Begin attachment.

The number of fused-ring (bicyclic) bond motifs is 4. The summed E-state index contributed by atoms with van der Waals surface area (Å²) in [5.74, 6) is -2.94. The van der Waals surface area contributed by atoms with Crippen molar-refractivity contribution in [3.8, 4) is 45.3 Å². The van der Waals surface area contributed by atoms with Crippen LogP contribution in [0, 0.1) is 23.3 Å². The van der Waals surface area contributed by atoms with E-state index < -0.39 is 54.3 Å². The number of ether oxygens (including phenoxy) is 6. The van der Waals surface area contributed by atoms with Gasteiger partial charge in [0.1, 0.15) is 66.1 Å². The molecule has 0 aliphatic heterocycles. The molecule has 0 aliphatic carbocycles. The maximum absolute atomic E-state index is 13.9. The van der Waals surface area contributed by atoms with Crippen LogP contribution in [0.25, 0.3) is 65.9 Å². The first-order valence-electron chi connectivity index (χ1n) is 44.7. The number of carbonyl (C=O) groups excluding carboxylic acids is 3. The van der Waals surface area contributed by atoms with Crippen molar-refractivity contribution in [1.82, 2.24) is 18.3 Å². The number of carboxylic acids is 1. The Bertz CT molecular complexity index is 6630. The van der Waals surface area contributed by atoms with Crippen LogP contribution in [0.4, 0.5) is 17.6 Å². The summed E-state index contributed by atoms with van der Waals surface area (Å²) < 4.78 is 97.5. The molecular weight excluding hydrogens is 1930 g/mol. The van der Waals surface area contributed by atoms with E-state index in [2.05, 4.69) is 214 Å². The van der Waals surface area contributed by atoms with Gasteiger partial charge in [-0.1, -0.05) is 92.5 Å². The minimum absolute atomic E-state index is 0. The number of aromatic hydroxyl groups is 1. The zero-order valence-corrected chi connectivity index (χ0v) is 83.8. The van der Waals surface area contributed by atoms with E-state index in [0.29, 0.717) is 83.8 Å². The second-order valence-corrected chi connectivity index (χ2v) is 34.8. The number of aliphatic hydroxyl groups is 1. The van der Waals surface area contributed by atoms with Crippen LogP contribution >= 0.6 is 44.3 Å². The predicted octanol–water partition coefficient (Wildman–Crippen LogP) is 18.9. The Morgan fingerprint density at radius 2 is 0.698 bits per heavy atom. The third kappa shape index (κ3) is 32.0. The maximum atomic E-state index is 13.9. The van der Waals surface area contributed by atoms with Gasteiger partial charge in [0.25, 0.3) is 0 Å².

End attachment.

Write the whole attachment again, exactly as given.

The number of fused-ring (bicyclic) bond motifs is 4. The summed E-state index contributed by atoms with van der Waals surface area (Å²) in [5.74, 6) is -2.94. The van der Waals surface area contributed by atoms with Crippen molar-refractivity contribution in [3.8, 4) is 45.3 Å². The van der Waals surface area contributed by atoms with Crippen LogP contribution in [0, 0.1) is 23.3 Å². The van der Waals surface area contributed by atoms with E-state index < -0.39 is 54.3 Å². The number of ether oxygens (including phenoxy) is 6. The van der Waals surface area contributed by atoms with Gasteiger partial charge in [0.1, 0.15) is 66.1 Å². The molecule has 0 aliphatic heterocycles. The molecule has 0 aliphatic carbocycles. The maximum absolute atomic E-state index is 13.9. The van der Waals surface area contributed by atoms with Crippen LogP contribution in [0.25, 0.3) is 65.9 Å². The first-order valence-electron chi connectivity index (χ1n) is 44.7. The number of carbonyl (C=O) groups excluding carboxylic acids is 3. The van der Waals surface area contributed by atoms with Crippen molar-refractivity contribution in [1.82, 2.24) is 18.3 Å². The number of carboxylic acids is 1. The Bertz CT molecular complexity index is 6630. The van der Waals surface area contributed by atoms with Crippen LogP contribution in [0.4, 0.5) is 17.6 Å². The summed E-state index contributed by atoms with van der Waals surface area (Å²) < 4.78 is 97.5. The molecular weight excluding hydrogens is 1930 g/mol. The van der Waals surface area contributed by atoms with E-state index in [2.05, 4.69) is 214 Å². The van der Waals surface area contributed by atoms with Gasteiger partial charge in [-0.1, -0.05) is 92.5 Å². The minimum absolute atomic E-state index is 0. The number of aromatic hydroxyl groups is 1. The zero-order valence-corrected chi connectivity index (χ0v) is 83.8. The van der Waals surface area contributed by atoms with E-state index in [0.29, 0.717) is 83.8 Å². The second-order valence-corrected chi connectivity index (χ2v) is 34.8. The number of aliphatic hydroxyl groups is 1. The van der Waals surface area contributed by atoms with Crippen LogP contribution >= 0.6 is 44.3 Å². The predicted octanol–water partition coefficient (Wildman–Crippen LogP) is 18.9. The Morgan fingerprint density at radius 2 is 0.698 bits per heavy atom. The third kappa shape index (κ3) is 32.0. The maximum atomic E-state index is 13.9. The van der Waals surface area contributed by atoms with Gasteiger partial charge in [0.25, 0.3) is 0 Å².